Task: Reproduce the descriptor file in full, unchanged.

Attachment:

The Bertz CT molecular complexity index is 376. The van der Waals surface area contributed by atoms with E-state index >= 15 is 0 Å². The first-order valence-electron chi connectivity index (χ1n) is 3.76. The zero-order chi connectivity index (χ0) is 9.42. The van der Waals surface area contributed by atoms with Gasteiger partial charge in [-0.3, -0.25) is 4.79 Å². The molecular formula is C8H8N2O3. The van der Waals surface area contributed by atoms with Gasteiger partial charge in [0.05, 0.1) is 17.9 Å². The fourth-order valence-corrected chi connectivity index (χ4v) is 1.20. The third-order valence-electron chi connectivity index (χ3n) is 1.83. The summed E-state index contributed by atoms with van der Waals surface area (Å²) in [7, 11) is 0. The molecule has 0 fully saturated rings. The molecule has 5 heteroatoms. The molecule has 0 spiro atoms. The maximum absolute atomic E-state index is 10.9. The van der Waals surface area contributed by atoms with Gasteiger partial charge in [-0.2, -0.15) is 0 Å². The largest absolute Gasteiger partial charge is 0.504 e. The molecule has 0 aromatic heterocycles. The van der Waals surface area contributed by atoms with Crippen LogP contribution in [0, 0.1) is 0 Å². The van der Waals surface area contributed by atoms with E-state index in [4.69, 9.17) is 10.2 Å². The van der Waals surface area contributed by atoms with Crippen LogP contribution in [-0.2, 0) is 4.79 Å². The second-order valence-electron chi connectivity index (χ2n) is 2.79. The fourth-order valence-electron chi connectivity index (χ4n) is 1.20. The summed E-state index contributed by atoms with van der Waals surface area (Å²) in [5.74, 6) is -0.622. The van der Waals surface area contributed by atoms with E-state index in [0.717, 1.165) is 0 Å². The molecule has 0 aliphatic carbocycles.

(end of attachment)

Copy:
The Bertz CT molecular complexity index is 376. The van der Waals surface area contributed by atoms with E-state index >= 15 is 0 Å². The first-order valence-electron chi connectivity index (χ1n) is 3.76. The zero-order chi connectivity index (χ0) is 9.42. The van der Waals surface area contributed by atoms with Gasteiger partial charge in [-0.3, -0.25) is 4.79 Å². The molecular formula is C8H8N2O3. The van der Waals surface area contributed by atoms with Gasteiger partial charge in [0.05, 0.1) is 17.9 Å². The fourth-order valence-corrected chi connectivity index (χ4v) is 1.20. The third-order valence-electron chi connectivity index (χ3n) is 1.83. The summed E-state index contributed by atoms with van der Waals surface area (Å²) in [7, 11) is 0. The molecule has 0 fully saturated rings. The molecule has 5 heteroatoms. The molecule has 0 spiro atoms. The maximum absolute atomic E-state index is 10.9. The van der Waals surface area contributed by atoms with Gasteiger partial charge in [-0.2, -0.15) is 0 Å². The largest absolute Gasteiger partial charge is 0.504 e. The molecule has 0 aromatic heterocycles. The van der Waals surface area contributed by atoms with Crippen LogP contribution in [0, 0.1) is 0 Å². The van der Waals surface area contributed by atoms with E-state index in [4.69, 9.17) is 10.2 Å². The van der Waals surface area contributed by atoms with Crippen LogP contribution in [-0.2, 0) is 4.79 Å². The second-order valence-electron chi connectivity index (χ2n) is 2.79. The fourth-order valence-electron chi connectivity index (χ4n) is 1.20. The summed E-state index contributed by atoms with van der Waals surface area (Å²) in [5.74, 6) is -0.622. The van der Waals surface area contributed by atoms with E-state index in [0.717, 1.165) is 0 Å². The molecule has 0 aliphatic carbocycles.